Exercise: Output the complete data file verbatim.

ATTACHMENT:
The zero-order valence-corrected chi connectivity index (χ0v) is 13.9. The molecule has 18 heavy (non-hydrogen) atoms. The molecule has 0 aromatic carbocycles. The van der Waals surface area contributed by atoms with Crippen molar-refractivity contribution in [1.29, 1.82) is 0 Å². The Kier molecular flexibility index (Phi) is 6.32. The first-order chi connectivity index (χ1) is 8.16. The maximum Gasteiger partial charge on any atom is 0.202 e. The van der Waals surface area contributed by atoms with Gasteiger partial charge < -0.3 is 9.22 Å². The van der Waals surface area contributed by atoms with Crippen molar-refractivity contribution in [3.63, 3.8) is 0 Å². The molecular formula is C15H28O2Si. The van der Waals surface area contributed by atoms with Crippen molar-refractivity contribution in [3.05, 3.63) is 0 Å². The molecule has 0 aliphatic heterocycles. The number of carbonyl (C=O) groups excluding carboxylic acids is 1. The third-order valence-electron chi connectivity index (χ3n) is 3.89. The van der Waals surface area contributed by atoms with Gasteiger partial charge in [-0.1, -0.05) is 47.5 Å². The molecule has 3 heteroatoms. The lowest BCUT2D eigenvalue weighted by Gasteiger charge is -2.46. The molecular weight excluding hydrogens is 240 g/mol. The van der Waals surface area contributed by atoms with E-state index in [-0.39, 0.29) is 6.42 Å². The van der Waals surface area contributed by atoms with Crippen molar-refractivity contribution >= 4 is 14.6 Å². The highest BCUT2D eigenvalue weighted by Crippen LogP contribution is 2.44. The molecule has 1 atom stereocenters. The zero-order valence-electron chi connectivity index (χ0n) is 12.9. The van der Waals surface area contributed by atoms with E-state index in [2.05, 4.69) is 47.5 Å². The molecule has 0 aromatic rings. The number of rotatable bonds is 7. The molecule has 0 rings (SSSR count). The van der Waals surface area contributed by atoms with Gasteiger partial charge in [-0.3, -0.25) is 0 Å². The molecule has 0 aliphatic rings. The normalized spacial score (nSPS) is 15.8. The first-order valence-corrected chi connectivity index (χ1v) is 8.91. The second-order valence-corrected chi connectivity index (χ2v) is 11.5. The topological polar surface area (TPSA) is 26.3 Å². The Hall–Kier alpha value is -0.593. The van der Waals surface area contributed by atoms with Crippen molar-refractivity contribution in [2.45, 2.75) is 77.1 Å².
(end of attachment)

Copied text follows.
The zero-order valence-corrected chi connectivity index (χ0v) is 13.9. The molecule has 18 heavy (non-hydrogen) atoms. The molecule has 0 aromatic carbocycles. The van der Waals surface area contributed by atoms with Crippen molar-refractivity contribution in [1.29, 1.82) is 0 Å². The Kier molecular flexibility index (Phi) is 6.32. The first-order chi connectivity index (χ1) is 8.16. The maximum Gasteiger partial charge on any atom is 0.202 e. The van der Waals surface area contributed by atoms with Gasteiger partial charge < -0.3 is 9.22 Å². The van der Waals surface area contributed by atoms with Crippen molar-refractivity contribution in [3.63, 3.8) is 0 Å². The molecular formula is C15H28O2Si. The van der Waals surface area contributed by atoms with Crippen molar-refractivity contribution in [3.05, 3.63) is 0 Å². The molecule has 0 aliphatic heterocycles. The number of carbonyl (C=O) groups excluding carboxylic acids is 1. The third-order valence-electron chi connectivity index (χ3n) is 3.89. The van der Waals surface area contributed by atoms with Gasteiger partial charge in [-0.1, -0.05) is 47.5 Å². The molecule has 3 heteroatoms. The lowest BCUT2D eigenvalue weighted by Gasteiger charge is -2.46. The molecular weight excluding hydrogens is 240 g/mol. The van der Waals surface area contributed by atoms with E-state index in [-0.39, 0.29) is 6.42 Å². The van der Waals surface area contributed by atoms with Crippen molar-refractivity contribution >= 4 is 14.6 Å². The highest BCUT2D eigenvalue weighted by Crippen LogP contribution is 2.44. The molecule has 1 atom stereocenters. The zero-order valence-electron chi connectivity index (χ0n) is 12.9. The van der Waals surface area contributed by atoms with E-state index in [2.05, 4.69) is 47.5 Å². The molecule has 0 aromatic rings. The number of rotatable bonds is 7. The molecule has 0 rings (SSSR count). The van der Waals surface area contributed by atoms with Gasteiger partial charge in [-0.3, -0.25) is 0 Å². The molecule has 0 aliphatic rings. The normalized spacial score (nSPS) is 15.8. The first-order valence-corrected chi connectivity index (χ1v) is 8.91. The second-order valence-corrected chi connectivity index (χ2v) is 11.5. The topological polar surface area (TPSA) is 26.3 Å². The Hall–Kier alpha value is -0.593. The van der Waals surface area contributed by atoms with Crippen molar-refractivity contribution in [2.45, 2.75) is 77.1 Å².